"We are still hoping the deniers will turn round finally and think about us and all the other mothers, but all they want to do is deny. If you turn the TV on all you can hear is them denying. We cry and cry and they still deny."
The mother told us that the first time she returned to her home, a neighbour threatened her. "He said he wanted to kill me, he chased us across the field cursing my dead children. Luckily my neighbour came. The police did nothing; this is Srpska now."
Srpska is the semi-autonomous northern and eastern region of Bosnia-Herzegovina which includes Srebrenica and borders Serbia. Since the war ended Srpska has been dominated by Bosnian Serbs.
Mejra Dzogaz told us that many of the same men she remembered carrying out the killings she now sees around the town, some holding offices at the local council or senior ranks in the local police force.
"I put so much sugar in my coffee every morning," she added, "but no matter how much I put in, it still tastes bitter."
Every year, the international community gathers in the cemetery at Srebrenica to commemorate the genocide.
The ceremony remains an important reminder that a genocide in Europe has happened since the Second World War, and that leaders should always be on their guard to avoid it happening again.
This year, the preparations for the memorial must be in doubt. Last October a Bosnian Serb nationalist politician, Mladen Grujicic, was elected mayor of Srebrenica. “When they prove it to be the truth," Grujicic has said, "I’ll be the first to accept it."
Mladen Grujicic, mayor of Srebrenica, with Zeljka Cvijanovic, prime minister of the Republic of Srpska, at the 65th National Prayer Breakfast in Washington on 2 February 2017 (Republic of Sprska Government)
Like many Bosnian Serb nationalists, he still refuses to use the word genocide about the atrocities of July 1995 - even though Srebrenica is now regarded as the most well-documented and best evidenced war crime in history.
"I always said that what happened in Srebrenica was a terrible crime against the Bosnian population and that there were also terrible crimes against the Serbian population." Grjujicic has said, adding that "I leave it to competent institutions to qualify it."
This is genocide denial. He ignores the fact that the International Court of Justice and the International Criminal Tribunal for the former Yugoslavia have both clearly ruled the killings "genocide".
A United Nations Security Council motion proposing to condemn the Srebrenica killings as genocide in 2015 was vetoed by Russia, Serbia and Republika Srpska's ally, but both the US Congress and the European Parliament have also passed resolutions calling the massacre a genocide.
The chairman of Remembering Srebrenica, Dr Waqar Azmi, said: "It is a cruel irony that the election of a new mayor of Srebrenica, who is a genocide denier, was made possible only because of the ethnic cleansing of its Muslim population." In Serbia itself, one 2015 poll showed 54 percent people do not question the crime's brutality, but an extraordinary 70 percent still deny it was "genocide". In November 2016, Serb legislators excluded Srebrenica from a new law forbidding genocide denial more widely.
Grujicic does not hold a minority view among political leaders in both Srpska and Serbia, and Bosnian Serbs who now live in the Republika Srpska.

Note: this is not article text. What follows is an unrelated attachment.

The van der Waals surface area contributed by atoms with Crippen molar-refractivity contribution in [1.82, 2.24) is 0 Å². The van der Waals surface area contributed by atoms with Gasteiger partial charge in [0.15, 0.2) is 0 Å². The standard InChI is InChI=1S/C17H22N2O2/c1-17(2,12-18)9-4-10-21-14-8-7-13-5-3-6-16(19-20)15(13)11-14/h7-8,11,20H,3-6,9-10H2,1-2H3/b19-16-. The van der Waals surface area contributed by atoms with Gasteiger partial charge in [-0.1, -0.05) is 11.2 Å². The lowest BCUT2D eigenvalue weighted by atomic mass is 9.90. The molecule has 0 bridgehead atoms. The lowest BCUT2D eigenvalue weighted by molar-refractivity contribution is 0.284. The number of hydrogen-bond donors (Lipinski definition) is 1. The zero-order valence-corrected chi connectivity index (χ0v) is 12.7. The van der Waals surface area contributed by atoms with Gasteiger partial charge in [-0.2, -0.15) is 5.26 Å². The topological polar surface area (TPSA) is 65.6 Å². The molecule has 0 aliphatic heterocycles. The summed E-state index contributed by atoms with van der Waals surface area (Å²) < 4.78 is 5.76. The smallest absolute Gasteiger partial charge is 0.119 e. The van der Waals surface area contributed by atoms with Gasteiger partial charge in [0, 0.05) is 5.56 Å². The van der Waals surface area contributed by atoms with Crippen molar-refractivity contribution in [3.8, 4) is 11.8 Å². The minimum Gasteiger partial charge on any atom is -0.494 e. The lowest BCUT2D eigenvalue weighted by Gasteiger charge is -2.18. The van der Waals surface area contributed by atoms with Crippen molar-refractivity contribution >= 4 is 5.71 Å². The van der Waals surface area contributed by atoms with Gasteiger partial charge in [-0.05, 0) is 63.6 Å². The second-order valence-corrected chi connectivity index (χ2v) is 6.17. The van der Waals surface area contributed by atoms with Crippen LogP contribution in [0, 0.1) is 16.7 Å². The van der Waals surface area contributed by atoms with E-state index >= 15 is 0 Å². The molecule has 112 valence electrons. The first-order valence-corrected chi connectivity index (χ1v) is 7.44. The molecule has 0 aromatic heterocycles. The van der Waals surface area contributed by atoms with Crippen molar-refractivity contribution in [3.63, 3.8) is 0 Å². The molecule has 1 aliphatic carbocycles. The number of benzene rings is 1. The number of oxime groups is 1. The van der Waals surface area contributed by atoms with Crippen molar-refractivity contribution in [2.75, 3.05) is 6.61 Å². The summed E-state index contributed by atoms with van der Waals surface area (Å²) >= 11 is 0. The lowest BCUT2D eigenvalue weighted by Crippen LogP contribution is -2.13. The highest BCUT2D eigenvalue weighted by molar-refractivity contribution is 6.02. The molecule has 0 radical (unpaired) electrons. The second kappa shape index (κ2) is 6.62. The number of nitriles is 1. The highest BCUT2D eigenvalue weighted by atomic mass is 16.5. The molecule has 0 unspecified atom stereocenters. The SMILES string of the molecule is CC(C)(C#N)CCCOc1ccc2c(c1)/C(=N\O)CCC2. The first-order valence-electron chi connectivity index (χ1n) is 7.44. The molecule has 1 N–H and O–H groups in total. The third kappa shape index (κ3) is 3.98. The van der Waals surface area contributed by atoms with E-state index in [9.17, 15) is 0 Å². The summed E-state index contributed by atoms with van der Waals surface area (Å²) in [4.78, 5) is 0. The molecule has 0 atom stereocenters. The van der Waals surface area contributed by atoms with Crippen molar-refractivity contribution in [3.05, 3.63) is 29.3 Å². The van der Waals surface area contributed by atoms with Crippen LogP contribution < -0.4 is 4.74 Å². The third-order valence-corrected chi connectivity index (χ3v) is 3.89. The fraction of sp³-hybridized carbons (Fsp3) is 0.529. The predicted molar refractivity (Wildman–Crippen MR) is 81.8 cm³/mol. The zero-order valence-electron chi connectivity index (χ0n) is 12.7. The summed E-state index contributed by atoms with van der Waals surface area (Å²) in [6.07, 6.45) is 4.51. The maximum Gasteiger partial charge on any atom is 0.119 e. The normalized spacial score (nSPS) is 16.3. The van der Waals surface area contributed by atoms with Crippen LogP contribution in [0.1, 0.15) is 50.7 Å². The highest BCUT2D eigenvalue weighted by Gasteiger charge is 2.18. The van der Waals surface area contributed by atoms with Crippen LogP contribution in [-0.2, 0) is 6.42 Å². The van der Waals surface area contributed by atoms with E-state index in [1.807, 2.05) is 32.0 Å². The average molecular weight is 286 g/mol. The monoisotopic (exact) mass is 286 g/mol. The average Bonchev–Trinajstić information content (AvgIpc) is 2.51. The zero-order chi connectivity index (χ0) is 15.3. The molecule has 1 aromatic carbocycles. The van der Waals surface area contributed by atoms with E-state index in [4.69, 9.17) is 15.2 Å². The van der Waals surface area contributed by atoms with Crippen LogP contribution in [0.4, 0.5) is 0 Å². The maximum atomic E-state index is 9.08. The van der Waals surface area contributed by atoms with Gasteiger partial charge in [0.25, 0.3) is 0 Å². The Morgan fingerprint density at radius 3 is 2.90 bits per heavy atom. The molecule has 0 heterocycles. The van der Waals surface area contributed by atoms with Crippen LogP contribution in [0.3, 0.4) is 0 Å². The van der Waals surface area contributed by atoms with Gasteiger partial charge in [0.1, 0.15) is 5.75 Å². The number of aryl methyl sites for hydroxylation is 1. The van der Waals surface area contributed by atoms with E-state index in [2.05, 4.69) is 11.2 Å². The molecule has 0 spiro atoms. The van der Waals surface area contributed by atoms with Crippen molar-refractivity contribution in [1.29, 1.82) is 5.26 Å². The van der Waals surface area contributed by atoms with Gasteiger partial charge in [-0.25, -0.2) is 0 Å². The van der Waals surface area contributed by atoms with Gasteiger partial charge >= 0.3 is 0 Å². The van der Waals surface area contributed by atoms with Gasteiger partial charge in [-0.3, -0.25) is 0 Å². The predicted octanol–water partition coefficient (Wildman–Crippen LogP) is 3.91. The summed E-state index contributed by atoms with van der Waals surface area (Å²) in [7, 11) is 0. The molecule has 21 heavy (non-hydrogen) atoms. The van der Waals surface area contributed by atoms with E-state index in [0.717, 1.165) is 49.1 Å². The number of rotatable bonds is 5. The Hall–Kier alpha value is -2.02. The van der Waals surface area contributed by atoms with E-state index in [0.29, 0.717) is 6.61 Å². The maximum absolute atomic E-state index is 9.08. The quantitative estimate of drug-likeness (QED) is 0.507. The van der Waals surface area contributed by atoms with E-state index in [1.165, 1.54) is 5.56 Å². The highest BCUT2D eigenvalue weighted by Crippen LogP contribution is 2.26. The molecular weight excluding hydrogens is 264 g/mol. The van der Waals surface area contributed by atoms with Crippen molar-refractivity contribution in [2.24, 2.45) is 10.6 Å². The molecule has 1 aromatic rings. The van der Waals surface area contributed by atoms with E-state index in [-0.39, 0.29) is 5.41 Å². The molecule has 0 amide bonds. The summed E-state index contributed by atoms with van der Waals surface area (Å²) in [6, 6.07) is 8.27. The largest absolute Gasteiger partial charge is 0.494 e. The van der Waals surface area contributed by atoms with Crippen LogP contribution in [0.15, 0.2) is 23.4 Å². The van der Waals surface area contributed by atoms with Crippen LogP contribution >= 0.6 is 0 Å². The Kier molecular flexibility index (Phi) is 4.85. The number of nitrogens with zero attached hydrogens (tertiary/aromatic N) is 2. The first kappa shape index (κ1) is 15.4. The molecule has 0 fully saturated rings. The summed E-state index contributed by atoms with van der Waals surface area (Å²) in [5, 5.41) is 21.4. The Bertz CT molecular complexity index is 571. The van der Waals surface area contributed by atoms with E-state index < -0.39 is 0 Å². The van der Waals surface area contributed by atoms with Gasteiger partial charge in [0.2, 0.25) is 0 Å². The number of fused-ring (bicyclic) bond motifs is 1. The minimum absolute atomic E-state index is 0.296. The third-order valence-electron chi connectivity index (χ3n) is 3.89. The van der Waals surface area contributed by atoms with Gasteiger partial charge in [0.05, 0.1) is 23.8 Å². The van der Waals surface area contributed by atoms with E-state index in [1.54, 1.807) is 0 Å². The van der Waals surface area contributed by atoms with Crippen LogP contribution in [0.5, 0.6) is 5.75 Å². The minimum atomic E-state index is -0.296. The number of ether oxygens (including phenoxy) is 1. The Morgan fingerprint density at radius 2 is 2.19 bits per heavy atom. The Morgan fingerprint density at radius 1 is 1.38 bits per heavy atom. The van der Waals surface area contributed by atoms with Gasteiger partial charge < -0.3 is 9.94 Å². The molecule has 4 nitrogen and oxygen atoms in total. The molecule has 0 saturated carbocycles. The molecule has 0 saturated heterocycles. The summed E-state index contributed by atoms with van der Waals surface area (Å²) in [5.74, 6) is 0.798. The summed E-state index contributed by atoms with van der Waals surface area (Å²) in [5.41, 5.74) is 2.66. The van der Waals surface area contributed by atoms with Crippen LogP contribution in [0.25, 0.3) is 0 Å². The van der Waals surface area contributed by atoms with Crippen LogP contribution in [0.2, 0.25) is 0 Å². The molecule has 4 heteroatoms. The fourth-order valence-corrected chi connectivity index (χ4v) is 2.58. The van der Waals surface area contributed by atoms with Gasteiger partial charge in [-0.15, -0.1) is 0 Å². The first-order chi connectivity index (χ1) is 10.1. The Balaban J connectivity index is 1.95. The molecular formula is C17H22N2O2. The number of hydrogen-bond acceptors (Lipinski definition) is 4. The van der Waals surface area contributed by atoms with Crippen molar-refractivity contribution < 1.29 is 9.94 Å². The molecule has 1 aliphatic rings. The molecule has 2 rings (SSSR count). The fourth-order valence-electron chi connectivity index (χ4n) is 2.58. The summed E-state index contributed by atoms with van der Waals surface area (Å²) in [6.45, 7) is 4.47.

In Serbia itself, one 2015 poll showed 54 percent of people do not question the crime’s brutality, but 70 percent still deny it was "genocide". In November 2016, Serb legislators excluded Srebrenica from a new law forbidding genocide denial more widely.
With such a palpable atmosphere of denial everywhere we went, one question lingered on - could such a crime happen again?
It is as if European Jews who survived the Holocaust had found themselves being ruled by the same criminals who denied the gas chambers existed, and who themselves had ordered the killings.
There is more than a little crossover between the anti-Muslim Chetnik Serb nationalist ideology, and anti-Jewish German Nazism.
"It was genetically deformed material that embraced Islam," Biljana Plavsic, the president of the Republika Srpska from July 1996 to November 1998 - regarded as the ideologue who provided the pseudo-intellectual underpinning for the genocide - once said.
She was later sent to The Hague and convicted of war crimes. "And now, of course, with each successive generation it simply becomes concentrated," she continued.
'It really hurts when people deny the murder of your family. It is just like a dagger to the heart, as if they never even existed'
- Lilian Black, chair of the Holocaust Survivors' Association
"It gets worse and worse. It simply expresses itself and dictates their style of thinking, which is rooted in their genes. And through the centuries, the genes degraded further."
Plavsic was a former Fulbright scholar and acclaimed biologist, lending a chilling air of scientific callousness to the "Greater Serbia" ideology of Slobodan Milosevic.
Lilian Black, the chair of the Holocaust Survivors' Association and director of the Holocaust Heritage and Learning Centre for the North, was also on the trip.
Black was shocked by the culture of denial in Srpska, and drew comparisons with her own family's experiences.
"It really hurts when people deny the murder of your family. It is just like a dagger to the heart, as if they never even existed. When we got the Nazi records from the International Tracing Service in Germany of our family’s persecution it was a truly cathartic experience," she said.
"It was like saying yes they were here and this is what happened to them. It doesn't change their fate, but it is somehow a means to helping us accept what happened."
Bosnian Serb nationalists' Trump links
Hungary was only a few hours drive from where we were standing, where Prime Minister Viktor Orban has recently framed his own anti-refugee policy on distinctly religious grounds.
"Those arriving have been raised in another religion, and rep